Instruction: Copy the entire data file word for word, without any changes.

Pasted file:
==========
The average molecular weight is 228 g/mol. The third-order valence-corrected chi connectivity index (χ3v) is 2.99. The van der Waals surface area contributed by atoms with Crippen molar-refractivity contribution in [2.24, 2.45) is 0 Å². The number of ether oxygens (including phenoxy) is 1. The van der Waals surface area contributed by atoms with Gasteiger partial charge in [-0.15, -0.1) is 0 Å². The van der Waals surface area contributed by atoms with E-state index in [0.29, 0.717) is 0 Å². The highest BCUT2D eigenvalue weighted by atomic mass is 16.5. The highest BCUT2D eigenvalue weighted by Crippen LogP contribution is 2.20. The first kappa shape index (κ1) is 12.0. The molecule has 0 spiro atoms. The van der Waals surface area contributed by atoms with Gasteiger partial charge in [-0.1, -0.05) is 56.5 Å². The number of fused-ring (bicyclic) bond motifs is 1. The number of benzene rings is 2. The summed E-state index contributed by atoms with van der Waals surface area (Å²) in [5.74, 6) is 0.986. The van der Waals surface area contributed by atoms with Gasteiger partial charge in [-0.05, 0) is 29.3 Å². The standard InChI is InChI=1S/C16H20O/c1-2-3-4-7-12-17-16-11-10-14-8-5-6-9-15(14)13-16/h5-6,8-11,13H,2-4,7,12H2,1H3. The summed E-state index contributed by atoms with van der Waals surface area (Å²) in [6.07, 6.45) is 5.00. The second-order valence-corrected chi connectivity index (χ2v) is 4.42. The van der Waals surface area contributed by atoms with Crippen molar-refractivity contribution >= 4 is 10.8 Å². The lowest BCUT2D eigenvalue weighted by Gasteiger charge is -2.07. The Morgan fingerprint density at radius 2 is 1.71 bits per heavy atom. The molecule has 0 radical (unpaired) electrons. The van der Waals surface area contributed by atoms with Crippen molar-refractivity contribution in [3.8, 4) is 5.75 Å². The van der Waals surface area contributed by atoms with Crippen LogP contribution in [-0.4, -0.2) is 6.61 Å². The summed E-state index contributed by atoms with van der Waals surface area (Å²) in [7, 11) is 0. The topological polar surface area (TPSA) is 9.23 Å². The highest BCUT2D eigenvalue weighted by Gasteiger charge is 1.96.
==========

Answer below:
The average molecular weight is 228 g/mol. The third-order valence-corrected chi connectivity index (χ3v) is 2.99. The van der Waals surface area contributed by atoms with Crippen molar-refractivity contribution in [2.24, 2.45) is 0 Å². The number of ether oxygens (including phenoxy) is 1. The van der Waals surface area contributed by atoms with Gasteiger partial charge in [-0.15, -0.1) is 0 Å². The van der Waals surface area contributed by atoms with E-state index in [0.29, 0.717) is 0 Å². The highest BCUT2D eigenvalue weighted by atomic mass is 16.5. The highest BCUT2D eigenvalue weighted by Crippen LogP contribution is 2.20. The first kappa shape index (κ1) is 12.0. The molecule has 0 spiro atoms. The van der Waals surface area contributed by atoms with Gasteiger partial charge in [-0.1, -0.05) is 56.5 Å². The number of fused-ring (bicyclic) bond motifs is 1. The number of benzene rings is 2. The summed E-state index contributed by atoms with van der Waals surface area (Å²) in [5.74, 6) is 0.986. The van der Waals surface area contributed by atoms with Gasteiger partial charge in [-0.05, 0) is 29.3 Å². The standard InChI is InChI=1S/C16H20O/c1-2-3-4-7-12-17-16-11-10-14-8-5-6-9-15(14)13-16/h5-6,8-11,13H,2-4,7,12H2,1H3. The summed E-state index contributed by atoms with van der Waals surface area (Å²) in [6.07, 6.45) is 5.00. The second-order valence-corrected chi connectivity index (χ2v) is 4.42. The van der Waals surface area contributed by atoms with Crippen molar-refractivity contribution >= 4 is 10.8 Å². The lowest BCUT2D eigenvalue weighted by Gasteiger charge is -2.07. The Morgan fingerprint density at radius 2 is 1.71 bits per heavy atom. The molecule has 0 radical (unpaired) electrons. The van der Waals surface area contributed by atoms with Crippen molar-refractivity contribution in [3.8, 4) is 5.75 Å². The van der Waals surface area contributed by atoms with Crippen LogP contribution in [-0.4, -0.2) is 6.61 Å². The summed E-state index contributed by atoms with van der Waals surface area (Å²) in [7, 11) is 0. The topological polar surface area (TPSA) is 9.23 Å². The highest BCUT2D eigenvalue weighted by Gasteiger charge is 1.96.